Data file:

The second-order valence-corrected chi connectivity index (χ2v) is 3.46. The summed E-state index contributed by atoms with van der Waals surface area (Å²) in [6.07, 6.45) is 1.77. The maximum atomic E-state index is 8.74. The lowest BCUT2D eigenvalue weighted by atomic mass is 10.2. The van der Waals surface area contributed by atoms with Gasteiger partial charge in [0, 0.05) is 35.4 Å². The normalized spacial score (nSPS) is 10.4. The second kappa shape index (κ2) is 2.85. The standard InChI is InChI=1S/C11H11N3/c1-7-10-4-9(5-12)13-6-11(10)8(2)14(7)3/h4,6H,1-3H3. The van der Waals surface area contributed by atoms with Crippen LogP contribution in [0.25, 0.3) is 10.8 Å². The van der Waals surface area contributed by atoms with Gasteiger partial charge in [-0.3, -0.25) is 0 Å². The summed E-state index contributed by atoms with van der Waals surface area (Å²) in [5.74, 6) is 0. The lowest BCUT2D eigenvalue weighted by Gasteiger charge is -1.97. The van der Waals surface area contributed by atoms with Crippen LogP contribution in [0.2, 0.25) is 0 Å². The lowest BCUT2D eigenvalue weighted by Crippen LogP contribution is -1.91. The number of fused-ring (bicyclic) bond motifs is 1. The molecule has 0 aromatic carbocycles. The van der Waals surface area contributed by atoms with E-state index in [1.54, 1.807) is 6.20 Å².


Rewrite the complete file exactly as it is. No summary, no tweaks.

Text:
The second-order valence-corrected chi connectivity index (χ2v) is 3.46. The summed E-state index contributed by atoms with van der Waals surface area (Å²) in [6.07, 6.45) is 1.77. The maximum atomic E-state index is 8.74. The lowest BCUT2D eigenvalue weighted by atomic mass is 10.2. The van der Waals surface area contributed by atoms with Gasteiger partial charge in [0, 0.05) is 35.4 Å². The normalized spacial score (nSPS) is 10.4. The second kappa shape index (κ2) is 2.85. The standard InChI is InChI=1S/C11H11N3/c1-7-10-4-9(5-12)13-6-11(10)8(2)14(7)3/h4,6H,1-3H3. The van der Waals surface area contributed by atoms with Crippen LogP contribution in [0.25, 0.3) is 10.8 Å². The van der Waals surface area contributed by atoms with Gasteiger partial charge in [-0.3, -0.25) is 0 Å². The summed E-state index contributed by atoms with van der Waals surface area (Å²) in [5.74, 6) is 0. The lowest BCUT2D eigenvalue weighted by Gasteiger charge is -1.97. The van der Waals surface area contributed by atoms with Crippen LogP contribution in [0.2, 0.25) is 0 Å². The lowest BCUT2D eigenvalue weighted by Crippen LogP contribution is -1.91. The number of fused-ring (bicyclic) bond motifs is 1. The molecule has 0 aromatic carbocycles. The van der Waals surface area contributed by atoms with E-state index in [1.54, 1.807) is 6.20 Å².